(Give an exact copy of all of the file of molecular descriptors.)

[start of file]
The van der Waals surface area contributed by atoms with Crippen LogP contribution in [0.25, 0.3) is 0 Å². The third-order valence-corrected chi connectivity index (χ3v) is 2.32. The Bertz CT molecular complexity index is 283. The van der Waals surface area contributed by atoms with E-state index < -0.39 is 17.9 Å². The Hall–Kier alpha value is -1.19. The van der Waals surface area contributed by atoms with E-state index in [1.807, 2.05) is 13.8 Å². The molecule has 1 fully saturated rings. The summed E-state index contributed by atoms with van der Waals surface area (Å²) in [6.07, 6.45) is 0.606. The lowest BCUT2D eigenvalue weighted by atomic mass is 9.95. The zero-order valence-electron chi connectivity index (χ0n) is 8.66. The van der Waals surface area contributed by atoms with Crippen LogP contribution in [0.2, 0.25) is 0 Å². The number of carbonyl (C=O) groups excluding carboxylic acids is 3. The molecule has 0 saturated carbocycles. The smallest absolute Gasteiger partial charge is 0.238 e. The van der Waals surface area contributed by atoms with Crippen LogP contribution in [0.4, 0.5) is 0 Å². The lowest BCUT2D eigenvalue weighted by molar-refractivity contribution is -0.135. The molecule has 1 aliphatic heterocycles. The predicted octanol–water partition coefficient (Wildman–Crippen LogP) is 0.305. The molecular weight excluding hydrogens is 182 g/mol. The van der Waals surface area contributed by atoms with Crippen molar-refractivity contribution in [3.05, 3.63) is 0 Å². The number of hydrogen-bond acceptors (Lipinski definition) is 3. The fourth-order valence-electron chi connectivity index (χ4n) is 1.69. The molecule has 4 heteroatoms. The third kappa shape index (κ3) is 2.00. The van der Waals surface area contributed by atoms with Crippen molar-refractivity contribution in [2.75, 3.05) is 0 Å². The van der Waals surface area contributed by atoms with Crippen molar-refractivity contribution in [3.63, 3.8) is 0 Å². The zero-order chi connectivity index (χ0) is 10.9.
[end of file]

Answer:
The van der Waals surface area contributed by atoms with Crippen LogP contribution in [0.25, 0.3) is 0 Å². The third-order valence-corrected chi connectivity index (χ3v) is 2.32. The Bertz CT molecular complexity index is 283. The van der Waals surface area contributed by atoms with E-state index < -0.39 is 17.9 Å². The Hall–Kier alpha value is -1.19. The van der Waals surface area contributed by atoms with E-state index in [1.807, 2.05) is 13.8 Å². The molecule has 1 fully saturated rings. The summed E-state index contributed by atoms with van der Waals surface area (Å²) in [6.07, 6.45) is 0.606. The lowest BCUT2D eigenvalue weighted by atomic mass is 9.95. The zero-order valence-electron chi connectivity index (χ0n) is 8.66. The van der Waals surface area contributed by atoms with Crippen LogP contribution in [0.2, 0.25) is 0 Å². The number of carbonyl (C=O) groups excluding carboxylic acids is 3. The molecule has 0 saturated carbocycles. The smallest absolute Gasteiger partial charge is 0.238 e. The van der Waals surface area contributed by atoms with Crippen LogP contribution in [0.4, 0.5) is 0 Å². The lowest BCUT2D eigenvalue weighted by molar-refractivity contribution is -0.135. The molecule has 1 aliphatic heterocycles. The predicted octanol–water partition coefficient (Wildman–Crippen LogP) is 0.305. The molecular weight excluding hydrogens is 182 g/mol. The van der Waals surface area contributed by atoms with Crippen molar-refractivity contribution in [3.05, 3.63) is 0 Å². The number of hydrogen-bond acceptors (Lipinski definition) is 3. The fourth-order valence-electron chi connectivity index (χ4n) is 1.69. The molecule has 4 heteroatoms. The third kappa shape index (κ3) is 2.00. The van der Waals surface area contributed by atoms with Crippen molar-refractivity contribution in [2.75, 3.05) is 0 Å². The van der Waals surface area contributed by atoms with Crippen molar-refractivity contribution in [3.63, 3.8) is 0 Å². The zero-order chi connectivity index (χ0) is 10.9.